The dynamics within the evaluation panels is challenging. Not all members are experts in the subject matter. Representatives from the procurement, finance, legal and risk departments tend to take different approaches in scoring. These anomalies are usually managed by each member score individually before being aggregated with open debate around the outliers. Tenderers who write their responses in simple English and avoid industry jargon can sometimes offer a better understanding and are likely to get better scores from the non-technical panel members.
The tender pricing is always a key decision driver, particularly for client organisations on a cost-cutting journey. Ideally, the financial evaluation is undertaken separately from the non-financial side and is not a part of the overall weightings. In other cases, the financial criteria weigh about 30 to 50 percent overall and thus have a huge impact on the final decision.
Tenderers are usually required to detail and price the proposed service delivery resource structure, with staff salaries, oncost, corporate and MIS infrastructure costs, and profit margins. These factors are then reviewed, analysed and compared with the breakdown from other submissions. The panel assesses whether tenderers have adequately resourced the service requirements for both – the number of resources and the skill and experience levels. Normally, with more resources and higher salaries, it is more likely that the service requirements and client expectations will be met. Low pricing from under-resourcing will skew the tender outcome to a service delivery solution that will not meet client expectations.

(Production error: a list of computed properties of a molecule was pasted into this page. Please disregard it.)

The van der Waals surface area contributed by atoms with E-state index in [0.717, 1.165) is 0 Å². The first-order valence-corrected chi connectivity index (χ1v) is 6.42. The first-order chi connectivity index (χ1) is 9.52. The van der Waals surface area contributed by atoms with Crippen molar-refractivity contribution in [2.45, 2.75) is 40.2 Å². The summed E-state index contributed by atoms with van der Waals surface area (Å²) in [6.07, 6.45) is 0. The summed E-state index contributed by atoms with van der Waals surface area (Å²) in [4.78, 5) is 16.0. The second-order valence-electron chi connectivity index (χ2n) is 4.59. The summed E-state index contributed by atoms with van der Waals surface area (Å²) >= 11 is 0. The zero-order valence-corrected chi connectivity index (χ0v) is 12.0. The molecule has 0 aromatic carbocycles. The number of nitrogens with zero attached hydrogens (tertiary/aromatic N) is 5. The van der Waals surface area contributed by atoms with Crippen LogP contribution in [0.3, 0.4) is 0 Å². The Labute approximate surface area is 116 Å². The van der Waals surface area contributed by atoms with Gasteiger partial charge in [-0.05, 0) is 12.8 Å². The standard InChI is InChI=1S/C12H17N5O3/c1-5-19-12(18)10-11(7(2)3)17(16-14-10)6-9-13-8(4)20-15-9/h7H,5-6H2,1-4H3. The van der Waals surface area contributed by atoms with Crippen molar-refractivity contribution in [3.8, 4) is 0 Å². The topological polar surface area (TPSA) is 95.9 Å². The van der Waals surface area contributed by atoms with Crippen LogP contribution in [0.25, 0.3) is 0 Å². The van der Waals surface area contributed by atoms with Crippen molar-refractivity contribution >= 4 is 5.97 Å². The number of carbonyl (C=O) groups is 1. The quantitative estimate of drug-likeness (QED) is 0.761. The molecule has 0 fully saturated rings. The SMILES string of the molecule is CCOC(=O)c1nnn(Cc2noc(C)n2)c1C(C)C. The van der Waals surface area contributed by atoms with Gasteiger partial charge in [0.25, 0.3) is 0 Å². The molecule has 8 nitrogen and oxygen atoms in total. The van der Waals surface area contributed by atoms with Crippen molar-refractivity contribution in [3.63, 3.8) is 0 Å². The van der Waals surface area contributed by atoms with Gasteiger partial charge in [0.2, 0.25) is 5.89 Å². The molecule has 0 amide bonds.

At this stage, the financial and non-financial assessment results are combined. The ideal way to do this is to compare tenders on a ‘cost per value point’. This approach balances low costs with poor non-financial evaluation criteria and vice versa, so that the client can make a more informed decision, one that is not skewed by unrealistically low prices.
Reasons for outsourcing
Evaluation plans are usually directly linked to the reasons why the business is outsourcing the service provision. Understanding the key decision-making drivers for the outsourcing is key to submitting competitive bids.